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Lebanon: Activists Experiment with Social Media

The use of social media tools such as Facebook, Youtube, Twitter, and mobile technology has become increasingly popular in activism and advocacy work worldwide in recent years. In Lebanon, a group called Social Media Exchange conducts training for NGOs, civil society organisations, and activists on how they can utilise social media to promote their work and reach a wider audience. They produced a very interesting video about activists in Lebanon experimenting with social media, shedding light on various blogs, Facebook initiatives, and websites used for social, socio-economic, and political activism in the country.

Blogging

During the 2006 war between Hizbullah and Israel, young people like social and environmental activist Zena El-Khalil, who is interviewed in the video, used blogs to tell her side of the story and how she felt during that period. She was among a group of bloggers, some of whom had never blogged before, but felt the passion to let out their thoughts and feelings, and have their voices heard through online interactive forums. On her blog Beirut Update, and in her last post which dates back to November 2006, she wrote:

the war ended. maya's condition grew worse. she passed away and i have been left with a stain on my heart. what now? i have been living the past few weeks in total darkness, not know what lies ahead. not knowing if things could get any worse.. if i was going to lose anyone else… and today it almost happened in Palestine. i almost lost two more friends.

Twitter

Activists and bloggers in Lebanon have also begun using Twitter. For instance, Mustapha of Beirut Spring, recently used the popular service to campaign for better broadband connection in Lebanon:

broadband tweet

And Nights uses it to converse with different activists from Lebanon and the world at large:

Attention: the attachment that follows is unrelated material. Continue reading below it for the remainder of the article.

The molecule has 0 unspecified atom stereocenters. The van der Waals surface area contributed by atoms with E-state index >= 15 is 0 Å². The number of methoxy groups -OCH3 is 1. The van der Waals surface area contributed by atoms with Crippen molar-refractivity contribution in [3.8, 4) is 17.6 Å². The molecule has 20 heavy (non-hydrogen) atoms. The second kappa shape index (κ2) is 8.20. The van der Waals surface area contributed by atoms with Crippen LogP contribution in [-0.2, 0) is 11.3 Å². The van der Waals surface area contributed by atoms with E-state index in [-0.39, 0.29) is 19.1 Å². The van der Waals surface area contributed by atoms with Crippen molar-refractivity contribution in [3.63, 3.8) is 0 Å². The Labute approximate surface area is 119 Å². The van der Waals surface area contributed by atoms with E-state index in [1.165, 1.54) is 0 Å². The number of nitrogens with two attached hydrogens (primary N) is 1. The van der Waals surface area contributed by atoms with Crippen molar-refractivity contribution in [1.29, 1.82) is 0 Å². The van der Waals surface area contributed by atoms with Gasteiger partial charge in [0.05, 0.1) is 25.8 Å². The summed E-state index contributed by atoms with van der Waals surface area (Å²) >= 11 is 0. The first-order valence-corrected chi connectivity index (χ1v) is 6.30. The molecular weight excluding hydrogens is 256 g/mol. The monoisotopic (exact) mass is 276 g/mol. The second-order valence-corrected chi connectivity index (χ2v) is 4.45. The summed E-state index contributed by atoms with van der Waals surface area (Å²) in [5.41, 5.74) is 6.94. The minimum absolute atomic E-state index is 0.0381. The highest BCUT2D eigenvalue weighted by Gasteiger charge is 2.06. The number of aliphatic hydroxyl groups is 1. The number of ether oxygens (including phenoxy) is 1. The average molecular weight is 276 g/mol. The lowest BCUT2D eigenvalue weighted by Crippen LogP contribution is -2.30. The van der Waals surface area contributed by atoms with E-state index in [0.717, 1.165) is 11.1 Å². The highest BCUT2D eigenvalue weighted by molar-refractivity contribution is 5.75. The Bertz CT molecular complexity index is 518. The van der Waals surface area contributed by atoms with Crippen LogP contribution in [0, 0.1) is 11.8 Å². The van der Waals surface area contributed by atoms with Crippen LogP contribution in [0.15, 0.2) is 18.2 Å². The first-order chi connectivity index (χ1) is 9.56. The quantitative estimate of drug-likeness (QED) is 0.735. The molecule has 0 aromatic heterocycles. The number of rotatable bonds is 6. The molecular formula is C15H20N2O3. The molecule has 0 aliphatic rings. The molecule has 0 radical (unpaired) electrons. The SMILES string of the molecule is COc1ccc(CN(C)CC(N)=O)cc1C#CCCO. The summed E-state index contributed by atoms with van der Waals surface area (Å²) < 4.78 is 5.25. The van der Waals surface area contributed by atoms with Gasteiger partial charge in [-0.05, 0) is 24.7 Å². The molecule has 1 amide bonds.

tweet 2

Facebook

Another group featured in the video was “Nahwa Al Muwatiniya” or Towards Citizenship, which is group formed by young people with the goal of monitoring parliamentary actions and legislations. Their impressive initiative “Naam Lil Hiwar” or Yes for Dialogue brings young people together in town hall-like settings to discuss issues that matter to them in Lebanon. The topics vary between social and political; issues like sex education in schools, protecting the environment, and reforming the economy, were among the those discussed. The group announces their events on their Facebook page and uses mass-mailing for invitations. On their website, they explain the purpose of their initiative:

The absence of real dialogue in the Lebanese society- and among youth specifically- is a major obstacle standing in the way of true democracy. Lack of communication and often leads way to more severe socio-political problems. Dialogue is therefore an essential feature of multicultural societies without which true partnership cannot be established. Naam lil Hiwar has successfully created an open space for dialogue by holding Hiwar sessions in Beirut for over two years. Open spaces for dialogue in different regions of Lebanon – where youth can discuss a kaleidoscope of political, social, and cultural issues – is needed as a communication channel. By creating sustainable Hiwar groups in different communities, Naam is taking the culture of dialogue to the streets where it belongs, with the aim of transmitting it to the political arena.